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Mike Tyson vs. Today's Top Heavyweights: Who Wins?

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COMMENTARY | Former heavyweight champion Mike Tyson has been in the news a lot lately. With a reality series, tell-all book, one-man show and upcoming screen adaptation of that one-man show, the former "Baddest Man on the Planet" is getting plenty of press these days. It seems that every day another shocking revelation is made by the former champ.

But what about boxing? What if "Iron" Mike had arrived on the scene now as opposed to the late '80s?

Here's a look at how Mike Tyson would've done against today's best heavyweights:

Vs. Wladimir Klitschko

In his own way, Klitschko, as heavyweight champ, has been every bit as dominant as the prime Mike Tyson. But, despite giving the appearance of invincibility in recent years, Wlad has a couple of glaring chinks in his armor, currently unable to be exploited by today's crop of big men. Tyson would be the absolute worst type of opponent for the much taller Klitschko and one who could actually exploit these weaknesses. The prime Tyson, bobbing and weaving under the Klitschko jab and outstretched left arm, would work his way inside and take the fight to close quarters--Klitschko's nightmare -- and the only real way to beat the current top heavyweight. A frustrated, off-balance, and confused Klitschko would eventually fall at the hands of a ferocious, confident, and in-your-face Tyson.

Result: Tyson TKO 5

Vs. Vitali Klitschko

While the elder Klitschko brother is as big and as strong as younger brother Wladimir, he also possesses some attributes that would bring him more success against a fighter like Tyson. More mobile, more daring, and more creative than Wladimir, Vitali would be able to counter Tyson's bull rush with smart movement and keep the much smaller fighter at arm's length throughout the bout. By the sixth round, a tired and frustrated Tyson would resort to sloppy attempts to land one big, fight-ending bomb. Meanwhile, a mobile Vitali would be causing damage from the outside, busting up Tyson's face and stripping away his confidence. By the ninth round, Tyson would be bloody, exhausted, and ready to be taken.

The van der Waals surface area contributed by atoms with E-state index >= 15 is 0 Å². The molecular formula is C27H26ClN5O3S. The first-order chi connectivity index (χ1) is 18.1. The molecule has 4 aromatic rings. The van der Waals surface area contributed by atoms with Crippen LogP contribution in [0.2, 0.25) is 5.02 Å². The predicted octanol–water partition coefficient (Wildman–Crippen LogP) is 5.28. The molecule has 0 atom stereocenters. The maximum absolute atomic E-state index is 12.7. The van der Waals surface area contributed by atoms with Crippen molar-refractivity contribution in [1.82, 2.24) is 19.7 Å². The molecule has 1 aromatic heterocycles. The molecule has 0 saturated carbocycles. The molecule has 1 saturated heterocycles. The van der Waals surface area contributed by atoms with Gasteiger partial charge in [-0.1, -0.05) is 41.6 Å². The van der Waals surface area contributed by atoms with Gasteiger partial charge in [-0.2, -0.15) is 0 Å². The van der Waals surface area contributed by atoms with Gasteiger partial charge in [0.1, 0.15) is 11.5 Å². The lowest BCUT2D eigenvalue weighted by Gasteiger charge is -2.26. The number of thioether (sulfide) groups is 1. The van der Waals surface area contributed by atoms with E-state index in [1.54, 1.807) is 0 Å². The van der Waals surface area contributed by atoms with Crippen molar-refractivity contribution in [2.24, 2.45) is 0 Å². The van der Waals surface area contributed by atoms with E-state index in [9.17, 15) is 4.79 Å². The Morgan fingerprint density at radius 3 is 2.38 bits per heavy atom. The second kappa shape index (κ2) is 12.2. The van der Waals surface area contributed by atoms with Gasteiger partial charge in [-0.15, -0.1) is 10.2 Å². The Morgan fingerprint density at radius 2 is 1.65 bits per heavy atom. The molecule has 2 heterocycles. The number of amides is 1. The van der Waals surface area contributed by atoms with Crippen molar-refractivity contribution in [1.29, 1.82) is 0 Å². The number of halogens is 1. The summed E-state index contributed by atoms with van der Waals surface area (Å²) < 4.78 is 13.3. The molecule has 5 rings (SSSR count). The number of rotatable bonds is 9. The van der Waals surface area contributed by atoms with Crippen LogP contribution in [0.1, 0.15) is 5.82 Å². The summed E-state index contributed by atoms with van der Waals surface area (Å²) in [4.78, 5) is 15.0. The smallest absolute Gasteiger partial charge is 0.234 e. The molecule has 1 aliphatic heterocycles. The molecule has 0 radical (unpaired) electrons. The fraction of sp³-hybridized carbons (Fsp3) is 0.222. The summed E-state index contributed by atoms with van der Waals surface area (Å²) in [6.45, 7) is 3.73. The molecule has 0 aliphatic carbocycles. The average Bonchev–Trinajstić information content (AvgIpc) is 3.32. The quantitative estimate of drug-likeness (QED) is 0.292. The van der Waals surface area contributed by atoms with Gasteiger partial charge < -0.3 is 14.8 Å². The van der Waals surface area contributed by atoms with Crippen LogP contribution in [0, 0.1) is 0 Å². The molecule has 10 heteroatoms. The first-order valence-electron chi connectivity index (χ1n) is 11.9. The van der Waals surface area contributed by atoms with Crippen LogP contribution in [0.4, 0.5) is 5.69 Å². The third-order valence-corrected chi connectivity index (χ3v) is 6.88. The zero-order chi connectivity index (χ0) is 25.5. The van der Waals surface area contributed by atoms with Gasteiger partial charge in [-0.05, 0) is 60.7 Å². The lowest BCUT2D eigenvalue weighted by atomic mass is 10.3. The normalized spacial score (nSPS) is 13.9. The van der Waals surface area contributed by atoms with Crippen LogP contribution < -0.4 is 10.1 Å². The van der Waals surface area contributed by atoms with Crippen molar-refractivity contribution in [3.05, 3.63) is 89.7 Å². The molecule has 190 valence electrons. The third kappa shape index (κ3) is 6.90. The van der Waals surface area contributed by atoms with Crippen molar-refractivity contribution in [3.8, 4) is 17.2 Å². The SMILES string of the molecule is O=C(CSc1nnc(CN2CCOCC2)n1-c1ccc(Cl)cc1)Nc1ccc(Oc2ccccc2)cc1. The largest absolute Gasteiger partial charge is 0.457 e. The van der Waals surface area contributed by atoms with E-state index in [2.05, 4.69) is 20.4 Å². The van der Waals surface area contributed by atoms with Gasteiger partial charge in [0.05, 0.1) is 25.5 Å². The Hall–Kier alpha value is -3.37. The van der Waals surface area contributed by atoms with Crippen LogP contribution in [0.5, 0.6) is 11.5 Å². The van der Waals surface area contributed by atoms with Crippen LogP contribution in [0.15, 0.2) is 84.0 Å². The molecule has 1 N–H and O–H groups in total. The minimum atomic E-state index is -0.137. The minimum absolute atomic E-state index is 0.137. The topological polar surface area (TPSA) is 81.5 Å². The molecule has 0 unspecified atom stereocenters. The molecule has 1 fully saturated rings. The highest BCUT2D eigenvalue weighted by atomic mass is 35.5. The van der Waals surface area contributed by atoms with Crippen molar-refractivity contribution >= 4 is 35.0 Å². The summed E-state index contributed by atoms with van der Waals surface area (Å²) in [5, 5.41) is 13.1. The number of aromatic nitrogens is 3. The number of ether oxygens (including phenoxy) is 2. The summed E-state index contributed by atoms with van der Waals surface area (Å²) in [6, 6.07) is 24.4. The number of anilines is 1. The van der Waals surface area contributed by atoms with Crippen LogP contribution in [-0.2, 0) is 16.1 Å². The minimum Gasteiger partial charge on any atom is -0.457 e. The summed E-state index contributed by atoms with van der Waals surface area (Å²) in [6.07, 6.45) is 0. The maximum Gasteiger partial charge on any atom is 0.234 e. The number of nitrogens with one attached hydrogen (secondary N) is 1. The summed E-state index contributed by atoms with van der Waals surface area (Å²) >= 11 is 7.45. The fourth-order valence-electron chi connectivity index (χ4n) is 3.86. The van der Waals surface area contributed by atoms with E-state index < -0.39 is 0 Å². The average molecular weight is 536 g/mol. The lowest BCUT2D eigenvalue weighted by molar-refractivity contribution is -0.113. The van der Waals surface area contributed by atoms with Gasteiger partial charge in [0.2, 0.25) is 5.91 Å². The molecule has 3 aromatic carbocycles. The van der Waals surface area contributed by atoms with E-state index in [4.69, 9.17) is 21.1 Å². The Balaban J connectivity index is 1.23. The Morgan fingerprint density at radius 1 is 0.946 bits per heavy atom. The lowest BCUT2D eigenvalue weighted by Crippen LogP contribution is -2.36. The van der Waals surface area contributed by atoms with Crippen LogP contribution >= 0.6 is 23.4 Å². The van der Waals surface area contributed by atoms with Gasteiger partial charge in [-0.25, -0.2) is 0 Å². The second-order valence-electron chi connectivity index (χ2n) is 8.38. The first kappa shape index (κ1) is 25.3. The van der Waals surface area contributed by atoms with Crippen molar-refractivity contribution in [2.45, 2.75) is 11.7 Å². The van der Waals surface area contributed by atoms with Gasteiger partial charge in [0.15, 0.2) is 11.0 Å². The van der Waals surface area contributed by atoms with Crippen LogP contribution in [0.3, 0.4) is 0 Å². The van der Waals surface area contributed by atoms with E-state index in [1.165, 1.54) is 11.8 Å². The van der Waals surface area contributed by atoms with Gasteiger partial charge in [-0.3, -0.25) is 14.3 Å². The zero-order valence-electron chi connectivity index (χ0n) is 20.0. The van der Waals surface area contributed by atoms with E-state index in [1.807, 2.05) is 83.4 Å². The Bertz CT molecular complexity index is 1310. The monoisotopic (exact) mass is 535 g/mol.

Result: Klitschko KO 9

Vs. David Haye

While the pre-fight hype would be full of headline-making quotes and real drama, the actual fight between Mike Tyson and the boisterous Brit may be a bit anti-climactic. Haye would try to exploit an advantage in foot speed by immediately hopping on his bicycle. Eventually, though, Tyson would reach his mark and test Haye's relatively shaky chin. The former cruiserweight and WBA heavyweight titlist would fail the chin check and hit the canvas with an ugly thud, likely before the middle rounds.

Result: Tyson KO 3

Vs. Tyson Fury

Again, a mega-hyped pre-fight publicity tour with an outspoken UK heavyweight would likely result in an ugly ring stomping. Fury's eleven-inch height advantage, as well as a mauling, grabbing inside game, would buy him some time, but it's tough not to imagine a prime Tyson doing a number on Fury's fleshy mid-section and closing the show with a nose-shattering uppercut.

Result: Tyson TKO 2

Vs. Bermane Stiverne

A bloody and decisive victory over Chris Arreola tops Stiverne's list of modest accomplishments. And although he proved himself to be a heavy-handed battler with a solid chin in his biggest bout to date, there's nothing to suggest that he could do much against a hard-charging prime Mike Tyson. Expect Tyson to explode on his fairly immobile opponent, causing big damage early on in the bout. Stiverne, as brave and as solid as he is, would lack the hand speed, athleticism, and resolve to keep pace for long.

Result: Tyson TKO 7

Vs. Deontay Wilder

It's too early to consider Wilder a top heavyweight yet, and this would show against the much smaller, but much, much better Tyson. "Iron" Mike would prove that Wilder's abilities are very pedestrian once you can navigate past his big, long right hand. Tyson-Wilder would be over faster than you can open your can of Pringles.

Result: Tyson KO 1

Paul Magno was a licensed official in the state of Michoacan, Mexico and is the author of Notes from the Boxing Underground. His work can also be found on Fox Sports and as Editor-in-Chief of The Boxing Tribune. In the past, Paul has done work for Inside Fights, The Queensberry Rules and Eastside Boxing. For breaking news, additional analysis, and assorted crazy commentary, follow him on Facebook, @TheBoxingTribune or on Twitter, @BoxingBTBC.

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